I have been studying hydroponics and aquaponics online. Just getting started on my first greenhouse. I live in Northern Arizona where we get all four seasons. My greenhouse plan is a lean-to with the roof facing South to capture the heat and sun light. I think I have gotten enough info on when to add shade screening and venting the heat. What I need some help on finding is more info on the sides. I have found for FREE vinyl windows (4'x4', 4'x5', and 5'x8' also a vinyl patio door) and they all work. I was going to use the patio door as my entry and open the windows for air.
My question is, should I have more air flow? I will have 4 points or air entry plus a 30" patio door. They are all screened and that I will remove when I need the bees to visit. Is there a formula (funny, I don't think there is) as to how much air I need is relevance to my square footage?
Location: Cache Valley, zone 4b, Irrigated, 9" rain in badlands.
posted 4 years ago
Welcome to the forum.
My greenhouse is 120 square feet. It has about 16 square feet of roof vents, and about a 28 square feet door vent. It still gets plenty warm in there. The roof vents have auto-openers on them. I really really like that feature.
I once had a partially undergroundgreenhouse in Wyoming. About 12 X 20 feet. I used two old windows on the roof to make vents and had a door on one end and some removable windows on the other. No screens, I just let the bugs come and go.
Everything I grew in there went nuts and I loved it. It was a pretty dry High desert area so not much worry about things getting to wet in there.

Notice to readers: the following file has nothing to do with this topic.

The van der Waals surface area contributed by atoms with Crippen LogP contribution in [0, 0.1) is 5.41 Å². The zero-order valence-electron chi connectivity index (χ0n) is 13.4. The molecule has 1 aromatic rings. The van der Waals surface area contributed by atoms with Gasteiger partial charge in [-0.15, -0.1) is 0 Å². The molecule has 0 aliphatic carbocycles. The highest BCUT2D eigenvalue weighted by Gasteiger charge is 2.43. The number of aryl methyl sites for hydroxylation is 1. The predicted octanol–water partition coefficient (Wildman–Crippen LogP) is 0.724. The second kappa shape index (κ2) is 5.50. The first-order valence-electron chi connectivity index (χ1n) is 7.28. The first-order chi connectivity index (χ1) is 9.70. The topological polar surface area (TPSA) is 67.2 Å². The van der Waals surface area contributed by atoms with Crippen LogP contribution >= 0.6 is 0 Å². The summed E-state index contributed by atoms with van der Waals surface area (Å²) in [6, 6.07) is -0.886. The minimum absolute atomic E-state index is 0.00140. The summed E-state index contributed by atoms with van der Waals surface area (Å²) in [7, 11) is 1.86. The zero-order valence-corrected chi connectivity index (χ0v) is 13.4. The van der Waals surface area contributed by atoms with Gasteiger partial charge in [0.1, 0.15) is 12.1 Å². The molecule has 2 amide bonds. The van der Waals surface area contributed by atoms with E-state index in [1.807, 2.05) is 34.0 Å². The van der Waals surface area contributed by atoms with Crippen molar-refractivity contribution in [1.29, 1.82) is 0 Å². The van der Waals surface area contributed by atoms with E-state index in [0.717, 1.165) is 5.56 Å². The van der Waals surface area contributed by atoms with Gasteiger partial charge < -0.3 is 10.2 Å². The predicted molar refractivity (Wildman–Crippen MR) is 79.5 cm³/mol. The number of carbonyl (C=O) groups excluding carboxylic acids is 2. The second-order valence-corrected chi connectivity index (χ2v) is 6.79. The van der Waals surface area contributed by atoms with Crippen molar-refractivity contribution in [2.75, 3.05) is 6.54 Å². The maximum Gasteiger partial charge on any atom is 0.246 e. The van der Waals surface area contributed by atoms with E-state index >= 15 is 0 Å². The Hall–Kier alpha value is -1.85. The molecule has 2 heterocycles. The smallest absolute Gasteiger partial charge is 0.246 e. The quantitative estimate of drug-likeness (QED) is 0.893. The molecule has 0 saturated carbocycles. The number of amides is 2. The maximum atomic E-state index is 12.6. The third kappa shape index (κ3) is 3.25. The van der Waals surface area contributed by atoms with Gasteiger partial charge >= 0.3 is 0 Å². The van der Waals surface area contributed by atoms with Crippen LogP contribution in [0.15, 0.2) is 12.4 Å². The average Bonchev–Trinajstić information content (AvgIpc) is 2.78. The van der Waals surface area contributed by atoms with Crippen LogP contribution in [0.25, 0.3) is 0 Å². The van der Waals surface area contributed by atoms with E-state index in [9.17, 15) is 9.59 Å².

Have you thought of going underground some?
I have thought about going underground, I have seen some amazing examples online too, I just can't in my neighborhood. Our lots are too small and utilities are everywhere. My plan is to move out more in to the country in a few years and I may try it then.
I have an idea about the weather up there so how did your greenhouse handle the winter? I mean the top sticking out of the ground.
My growing season was generally 3 months long but the green house gave me about a month on either side of that. During the winter it would heat up during the day but freeze again at night so I didn't really use it. If I would have known more about permaculture back then I would have pushed it a lot more.
I've been living with a seasonal attached greenhouse in the high desert for 20 years and I love it!
Our outdoor growing season is about April to September, but in the unheated greenhouses it is year-round. When my students are out there ice skating from late December to early February, I've got arugula, mustard greens, claytonia, dill, calendula for color, hunkered down herbs, and a couple of local varieties. This year I've also planted mache and spinach which should do fine too. The greenhouse does go down to a few degrees below freezing on those January nights, but because there's no wind, those hardy plants don't seem to mind much. Some of them look wilted early in the morning but perk right up when it warms up. Occasionally I'll go out and cover them with a coat or towel when it seems like it'll be an unusually cold night.
But I would recommend much more ventilation. In March our greenhouses start to get roasting hot in the daytime, some plants get killed, and aphids proliferate. It's much harder on the plants than cold winter nights are, and it can also be deadly for seedlings we start for the outside garden. The greenhouse attached to my own living quarters can have the end removed, so I do that in March, but then in April it gets roasting hot even with the end open.
We remove our greenhouses entirely for the summer. We make them of UV resistant polythene film, attach them under the eaves of the south side of the houses, roll them down in autumn, and roll them up and tie them under the eaves in May. We try to include a canvas cover over the roll, but even without it, the UV-resistant film lasts at least 7 years, probably more with better care. And then the plastic has another several years of good service as a tarp.
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